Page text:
How can I obtain more information on working via supply teacher agencies?
The NEU has published separate, more detailed guidance on a number of areas relevant to working as an agency supply teacher, including: The Agency Worker Regulations; ‘Guaranteed Work’ Contracts; Umbrella Companies and Limited Companies; and Agency Supply Teachers and Workplace Pensions.
What happens if a school wants to offer me a permanent job?
Where a teacher on a longer-term supply engagement makes a positive impression, the school may want to offer them a permanent job. Supply agencies are permitted to charge transfer or ‘finder’s’ fees to schools in such circumstances. Two important conditions, however, are that:
- The school must be given the option in the contract with the agency to decide, at the point when it decides to offer the teacher a permanent job, either to pay the fee or to continue employing the teacher through the agency for a set period after which it will not have to pay the fee.
- Transfer fees can only be charged if the transfer takes place within the later of 14 weeks from the start of the first assignment and eight weeks from the end of any assignment (see examples below). If there has been more than one assignment with a break of more than six weeks between assignments, the later assignment is then taken as the first assignment.
Although transfer fees are often cited as a major obstacle to supply teachers gaining permanent employment, the conditions mean that transfer fees are slightly less likely to be enforceable in the schools sector than other areas of employment.
Calculating when an agency can no longer charge a transfer fee
Placement 1: Teacher A accepts an agency assignment from Monday 2 January to Friday 27 January (four weeks). Fourteen weeks from the start of the assignment is 10 April. Eight weeks from the end is 24 March. In this case the later of the two dates is 10 April. The agency can charge a transfer fee at any point up to 10 April. After that date, no charge can be made.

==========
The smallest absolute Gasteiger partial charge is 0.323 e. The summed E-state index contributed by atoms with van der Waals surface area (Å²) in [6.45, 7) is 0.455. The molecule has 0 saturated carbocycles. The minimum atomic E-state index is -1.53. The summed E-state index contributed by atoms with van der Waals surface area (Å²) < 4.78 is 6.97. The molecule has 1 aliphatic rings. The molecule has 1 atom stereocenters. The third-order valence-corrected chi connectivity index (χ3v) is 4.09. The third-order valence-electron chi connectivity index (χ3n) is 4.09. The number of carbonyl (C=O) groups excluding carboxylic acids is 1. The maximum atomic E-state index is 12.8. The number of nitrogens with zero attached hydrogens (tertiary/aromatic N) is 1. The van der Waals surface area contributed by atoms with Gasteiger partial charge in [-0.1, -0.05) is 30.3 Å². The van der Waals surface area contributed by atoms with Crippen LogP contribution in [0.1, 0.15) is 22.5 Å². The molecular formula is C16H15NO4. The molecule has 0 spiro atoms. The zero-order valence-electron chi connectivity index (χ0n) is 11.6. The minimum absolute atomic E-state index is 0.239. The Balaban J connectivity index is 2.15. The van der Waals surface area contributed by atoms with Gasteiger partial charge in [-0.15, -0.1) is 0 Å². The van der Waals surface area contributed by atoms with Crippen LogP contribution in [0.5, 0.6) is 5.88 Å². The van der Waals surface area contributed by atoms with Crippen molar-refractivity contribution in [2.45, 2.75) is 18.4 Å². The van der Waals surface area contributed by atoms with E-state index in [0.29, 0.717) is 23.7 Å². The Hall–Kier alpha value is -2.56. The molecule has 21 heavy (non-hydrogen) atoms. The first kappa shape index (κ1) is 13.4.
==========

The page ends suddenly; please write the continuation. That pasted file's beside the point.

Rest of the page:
Placement 2: Teacher B fulfils an assignment from Monday 6 February to Friday 14 April (ten weeks). Fourteen weeks from the start of the assignment is 15 May. Eight weeks from the end is 9 June – the later of the two dates in this example. No transfer fee can therefore be charged after 9 June.
Remember that if there has been a break of more than six weeks between an agency supply teacher’s assignments for a school, this will have the effect of breaking continuity for the purpose of determining the 14-week period. In such cases, the first day after the gap ends becomes the starting point of the 14 weeks.
Directly employed supply teachers
What should I be paid as a supply teacher employed by a school or local authority?
Supply teachers employed directly by a local authority (LA) maintained school or by a local authority (eg by or via an LA supply pool) must be employed and paid according to the provisions of the School Teachers’ Pay and Conditions Document (STPCD).
The STPCD says that the daily pay rate should be 1/195 of the appropriate STPCD pay rate which they would receive if directly employed. It states: “Teachers employed on a day-to-day or other short notice basis [ie supply teachers] must be paid… on a daily basis calculated on the assumption that a full working year consists of 195 days, periods of employment for less than a day being calculated pro rata.”
Each school should have a pay policy setting out how teachers’ pay is determined. That should be used to determine the pay point on which supply teachers are paid. If the policy provides for pay portability from teachers’ previous posts, this should also apply to supply teachers (ensuring they are paid at least on their previous pay point) unless the policy provides otherwise. Pay portability is not, however, a legal requirement.
Appendix 1 sets out daily pay rates based on the STPCD classroom teacher pay scales under the rules set out above. (NB Supply teachers do not receive any pay during holiday periods. As full-time teachers work for 195 days a year, this daily pay rate of 1/195 includes an element for ‘holiday pay’.)
What should I be paid for supply work of less than a day in duration?
The NEU recommends an hourly rate of 1/975th of annual pay for each hour of teaching or other work, while the Department for Education (DfE) has recommended that any hourly rate of pay should be on the basis of a day of 6.48 hours (1265/195) or the total length of the school’s pupil day (see section on working time arrangements below).
Can supply teachers employed by a school or local authority receive pay progression?
The STPCD provides that all teachers are entitled to be considered for pay progression when eligible. Working on casual supply assignments without appraisal arrangements will make it almost impossible to secure pay progression. Supply teachers employed via an LA supply pool or employed regularly in the same school may be in a position to seek pay progression each year, as the employer could include the teacher in some form of appraisal appropriate to the circumstances and (as the STPCD notes) can take such pay decisions based on the evidence available to inform the decision.
What are my working time arrangements as a supply teacher employed by a school or local authority?